Plan the spoken headings you will use in your presentation. These indicate you are moving from one subtopic to the next, or they announce a new subtopic. These are like verbal signposts that help your listeners maintain a sense of how your presentation is organized. This is exactly the same idea as presented in the chapter on headings in printed documents. Some speakers use a series of questions to indicate new subtopics. Take a look at the spoken headings (called "verbal" headings) in the following:

Examples of spoken headings in an oral presentation.

Delivering an Oral Presentation

When you give an oral report, focus on common problem areas such as these:

  • Timing—Make sure you keep within the expected time limit. Anything way under is also a problem. Do some rehearsal, write a script, or find some other way to get the timing just right.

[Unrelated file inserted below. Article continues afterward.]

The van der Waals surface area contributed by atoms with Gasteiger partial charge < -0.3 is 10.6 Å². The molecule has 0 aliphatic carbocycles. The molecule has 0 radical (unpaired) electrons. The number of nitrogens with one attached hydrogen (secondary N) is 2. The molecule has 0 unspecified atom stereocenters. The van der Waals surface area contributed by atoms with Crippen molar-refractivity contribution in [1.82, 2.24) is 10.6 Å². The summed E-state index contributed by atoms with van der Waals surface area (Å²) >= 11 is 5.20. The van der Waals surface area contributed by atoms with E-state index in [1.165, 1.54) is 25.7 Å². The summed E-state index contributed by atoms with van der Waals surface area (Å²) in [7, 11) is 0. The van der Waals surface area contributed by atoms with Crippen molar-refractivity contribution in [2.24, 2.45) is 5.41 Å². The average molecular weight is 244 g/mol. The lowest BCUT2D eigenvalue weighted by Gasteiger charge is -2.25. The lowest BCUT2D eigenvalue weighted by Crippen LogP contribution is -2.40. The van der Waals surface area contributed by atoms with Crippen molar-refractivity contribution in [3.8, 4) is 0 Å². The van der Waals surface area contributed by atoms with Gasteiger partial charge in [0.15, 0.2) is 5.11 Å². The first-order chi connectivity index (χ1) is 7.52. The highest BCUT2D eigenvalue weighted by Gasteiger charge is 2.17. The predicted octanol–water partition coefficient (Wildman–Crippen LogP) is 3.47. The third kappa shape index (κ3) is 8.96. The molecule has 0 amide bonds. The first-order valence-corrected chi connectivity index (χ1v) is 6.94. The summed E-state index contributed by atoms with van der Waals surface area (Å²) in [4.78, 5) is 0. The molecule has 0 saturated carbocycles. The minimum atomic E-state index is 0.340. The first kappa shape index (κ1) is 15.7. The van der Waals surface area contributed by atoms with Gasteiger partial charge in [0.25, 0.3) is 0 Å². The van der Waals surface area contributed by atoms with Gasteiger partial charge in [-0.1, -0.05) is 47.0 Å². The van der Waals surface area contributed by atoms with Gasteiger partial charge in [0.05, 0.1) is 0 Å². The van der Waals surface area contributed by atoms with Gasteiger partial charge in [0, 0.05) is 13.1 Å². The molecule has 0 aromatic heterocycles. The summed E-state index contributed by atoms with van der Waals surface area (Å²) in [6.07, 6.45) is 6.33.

• Volume—Obviously, you must be sure to speak loud enough so that all of your audience can hear you. You might find some way to practice speaking a little louder in the days before the oral presentation.
  • Pacing, speed—Sometimes, oral presentators who are a bit nervous talk too fast. All that adrenaline causes them to speed through their talk. That makes it hard for the audience to follow. In general, it helps listeners to understand you better if you speak a bit more slowly and deliberately than you do in normal conversation. Slow down, take it easy, be clear.
  • Gestures and posture—Watch out for nervous hands flying all over the place. This too can be distracting—and a bit comical. At the same time, don't turn yourself into a mannikin. Plan to keep your hands clasped together or holding onto the podium and only occasionally making some gesture. As for posture, avoid slouching at the podium and leaning against the wall.